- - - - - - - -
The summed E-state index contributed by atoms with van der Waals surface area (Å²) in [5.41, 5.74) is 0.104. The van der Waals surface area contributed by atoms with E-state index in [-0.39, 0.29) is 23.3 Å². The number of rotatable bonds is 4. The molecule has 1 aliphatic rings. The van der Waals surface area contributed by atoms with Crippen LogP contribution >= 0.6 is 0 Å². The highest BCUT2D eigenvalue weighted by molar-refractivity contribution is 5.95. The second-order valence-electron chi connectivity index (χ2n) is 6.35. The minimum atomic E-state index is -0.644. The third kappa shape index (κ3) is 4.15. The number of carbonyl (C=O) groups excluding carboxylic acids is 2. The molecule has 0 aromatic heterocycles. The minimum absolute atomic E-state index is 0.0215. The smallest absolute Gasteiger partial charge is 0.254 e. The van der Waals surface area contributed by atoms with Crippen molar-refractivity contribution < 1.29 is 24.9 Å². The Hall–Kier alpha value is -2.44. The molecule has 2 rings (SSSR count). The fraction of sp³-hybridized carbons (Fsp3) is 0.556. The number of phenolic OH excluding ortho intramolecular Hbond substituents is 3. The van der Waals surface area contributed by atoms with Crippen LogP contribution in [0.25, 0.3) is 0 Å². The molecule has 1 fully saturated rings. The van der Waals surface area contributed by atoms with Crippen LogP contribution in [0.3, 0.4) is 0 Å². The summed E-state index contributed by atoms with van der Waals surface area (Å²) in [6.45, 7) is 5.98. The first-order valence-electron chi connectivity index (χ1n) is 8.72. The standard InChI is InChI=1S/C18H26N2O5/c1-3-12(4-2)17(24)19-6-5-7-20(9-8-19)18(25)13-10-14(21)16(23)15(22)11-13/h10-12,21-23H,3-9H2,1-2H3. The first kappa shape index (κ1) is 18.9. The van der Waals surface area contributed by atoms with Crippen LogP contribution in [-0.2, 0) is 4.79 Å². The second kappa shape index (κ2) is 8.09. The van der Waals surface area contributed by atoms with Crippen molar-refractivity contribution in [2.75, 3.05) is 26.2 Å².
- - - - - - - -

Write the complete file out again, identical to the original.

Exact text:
The summed E-state index contributed by atoms with van der Waals surface area (Å²) in [5.41, 5.74) is 0.104. The van der Waals surface area contributed by atoms with E-state index in [-0.39, 0.29) is 23.3 Å². The number of rotatable bonds is 4. The molecule has 1 aliphatic rings. The van der Waals surface area contributed by atoms with Crippen LogP contribution >= 0.6 is 0 Å². The highest BCUT2D eigenvalue weighted by molar-refractivity contribution is 5.95. The second-order valence-electron chi connectivity index (χ2n) is 6.35. The minimum atomic E-state index is -0.644. The third kappa shape index (κ3) is 4.15. The number of carbonyl (C=O) groups excluding carboxylic acids is 2. The molecule has 0 aromatic heterocycles. The minimum absolute atomic E-state index is 0.0215. The smallest absolute Gasteiger partial charge is 0.254 e. The van der Waals surface area contributed by atoms with Crippen molar-refractivity contribution < 1.29 is 24.9 Å². The Hall–Kier alpha value is -2.44. The molecule has 2 rings (SSSR count). The fraction of sp³-hybridized carbons (Fsp3) is 0.556. The number of phenolic OH excluding ortho intramolecular Hbond substituents is 3. The van der Waals surface area contributed by atoms with Crippen LogP contribution in [0.25, 0.3) is 0 Å². The molecule has 1 fully saturated rings. The van der Waals surface area contributed by atoms with Crippen LogP contribution in [0.3, 0.4) is 0 Å². The summed E-state index contributed by atoms with van der Waals surface area (Å²) in [6.45, 7) is 5.98. The first-order valence-electron chi connectivity index (χ1n) is 8.72. The standard InChI is InChI=1S/C18H26N2O5/c1-3-12(4-2)17(24)19-6-5-7-20(9-8-19)18(25)13-10-14(21)16(23)15(22)11-13/h10-12,21-23H,3-9H2,1-2H3. The first kappa shape index (κ1) is 18.9. The van der Waals surface area contributed by atoms with Crippen LogP contribution in [-0.2, 0) is 4.79 Å². The second kappa shape index (κ2) is 8.09. The van der Waals surface area contributed by atoms with Crippen molar-refractivity contribution in [2.75, 3.05) is 26.2 Å².